Thanks so much for all the info, some of those were breeds I was considering as well. Do you think running the lamp more often would have helped. I am making my plans for providing electricity to the coop as well.

    I guess I am wondering how cold is too cold for them, anything below freezing? I have been looking for that info. and the answers have ben vauge. Thanks for your relpy!

  4. McSpin

    McSpin Chillin' With My Peeps

    Jun 1, 2007
    South Western NY
    I'm in upstate NY and our coldest temps were about 15-20 below the past 2 winters. I have some big-comb breeds - largest being welsummers. I do not heat their coop, just the waterer. The first winter they got a bit of frostbite. An experienced chicken keeper near me, said that humidity was the biggest problem. He pointed out that most people keep the coop too tight - not enough ventilation. He kept large-comb banties in an unheated, drafty barn and never had frostbit in decades of keeping the birds in this condition. A heated water bowl will give off a lot of vapor as well as their breath. When kept in close quarters without proper ventilation, the water vapor is what freezes on their combs. This past winter I opened up the air flow substantially, and they came through without any frostbite.
  5. Chickenmaven

    Chickenmaven Chillin' With My Peeps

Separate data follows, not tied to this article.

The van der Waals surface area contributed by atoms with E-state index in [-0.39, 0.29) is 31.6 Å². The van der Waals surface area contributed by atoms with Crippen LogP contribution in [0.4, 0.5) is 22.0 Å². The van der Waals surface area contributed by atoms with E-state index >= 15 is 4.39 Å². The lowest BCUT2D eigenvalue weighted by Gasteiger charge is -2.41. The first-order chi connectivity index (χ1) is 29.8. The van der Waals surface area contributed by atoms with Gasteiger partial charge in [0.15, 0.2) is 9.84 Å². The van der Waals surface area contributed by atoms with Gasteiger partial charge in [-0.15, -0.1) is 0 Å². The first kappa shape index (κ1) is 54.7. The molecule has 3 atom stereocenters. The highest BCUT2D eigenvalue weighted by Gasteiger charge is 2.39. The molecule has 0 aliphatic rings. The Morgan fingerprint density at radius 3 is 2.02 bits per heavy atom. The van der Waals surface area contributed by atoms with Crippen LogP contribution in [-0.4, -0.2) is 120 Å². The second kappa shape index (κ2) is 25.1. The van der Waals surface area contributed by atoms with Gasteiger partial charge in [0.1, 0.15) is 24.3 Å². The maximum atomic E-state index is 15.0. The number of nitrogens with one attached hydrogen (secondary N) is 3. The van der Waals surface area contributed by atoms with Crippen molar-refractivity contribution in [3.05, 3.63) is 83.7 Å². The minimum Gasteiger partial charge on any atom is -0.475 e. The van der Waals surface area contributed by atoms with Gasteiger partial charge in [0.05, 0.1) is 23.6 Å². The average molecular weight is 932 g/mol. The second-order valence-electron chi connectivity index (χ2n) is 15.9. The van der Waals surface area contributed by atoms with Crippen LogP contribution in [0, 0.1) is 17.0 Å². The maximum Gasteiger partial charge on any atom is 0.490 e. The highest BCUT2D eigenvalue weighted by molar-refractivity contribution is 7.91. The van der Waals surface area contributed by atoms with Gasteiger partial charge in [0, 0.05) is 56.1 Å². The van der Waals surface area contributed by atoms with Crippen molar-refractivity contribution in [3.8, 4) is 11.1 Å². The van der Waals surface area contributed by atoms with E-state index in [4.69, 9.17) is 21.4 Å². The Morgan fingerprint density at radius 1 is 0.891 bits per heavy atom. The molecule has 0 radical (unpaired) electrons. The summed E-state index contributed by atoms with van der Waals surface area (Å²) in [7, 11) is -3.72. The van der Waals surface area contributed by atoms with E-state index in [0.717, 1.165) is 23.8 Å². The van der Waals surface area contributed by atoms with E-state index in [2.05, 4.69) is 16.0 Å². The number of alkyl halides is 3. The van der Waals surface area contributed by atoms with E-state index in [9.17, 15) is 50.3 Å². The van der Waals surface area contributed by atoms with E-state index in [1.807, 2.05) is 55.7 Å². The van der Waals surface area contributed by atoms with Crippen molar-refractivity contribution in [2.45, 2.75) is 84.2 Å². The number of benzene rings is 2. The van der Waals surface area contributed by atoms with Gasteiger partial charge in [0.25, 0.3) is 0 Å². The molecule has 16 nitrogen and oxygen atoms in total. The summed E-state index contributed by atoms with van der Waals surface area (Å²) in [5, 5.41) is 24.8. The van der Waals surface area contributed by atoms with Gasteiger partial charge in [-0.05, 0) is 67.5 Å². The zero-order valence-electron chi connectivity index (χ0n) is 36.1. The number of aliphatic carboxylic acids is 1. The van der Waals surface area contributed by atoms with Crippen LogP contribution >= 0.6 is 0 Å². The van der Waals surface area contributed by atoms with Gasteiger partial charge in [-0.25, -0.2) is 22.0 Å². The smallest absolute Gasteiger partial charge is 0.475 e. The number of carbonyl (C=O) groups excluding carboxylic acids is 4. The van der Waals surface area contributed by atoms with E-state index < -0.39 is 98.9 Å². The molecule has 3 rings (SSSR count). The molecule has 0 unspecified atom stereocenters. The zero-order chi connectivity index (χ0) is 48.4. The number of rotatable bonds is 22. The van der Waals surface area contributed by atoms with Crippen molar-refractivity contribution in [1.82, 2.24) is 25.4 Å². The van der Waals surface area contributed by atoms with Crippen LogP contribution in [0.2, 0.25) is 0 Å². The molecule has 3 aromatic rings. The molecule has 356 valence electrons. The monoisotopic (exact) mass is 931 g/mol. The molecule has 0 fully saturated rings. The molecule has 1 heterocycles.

Feb 6, 2009
    I have to ditto the advice to go for birds with smaller combs. I live in MI. We did the Vaseline thing on the comb of our Andalusian. It definately saved him, but he still ended up with crunchy spots on the tips of his comb. And we ran the heat lamp 24/7 during the coldest days. He was the only one we worried about.
    If I had to do it over, I would get dominiques, austrolorps, chanteclers and cochins - only.
    The chick catalogues often list whether birds are "cold hardy." I know Meyers does.
    Hope this helps.
  6. Ridgerunner

    Ridgerunner True BYC Addict

    Feb 2, 2009
    Northwest Arkansas
    As far as breeds, I'll give you a few links that may help. The Feathersite and Henderson Chart give a lot of information on the breeds. The My Pet Chickens tool gives some breed suggestions. It won't help a lot on the sex links which may be a good choice for you.

    My Pet Chickens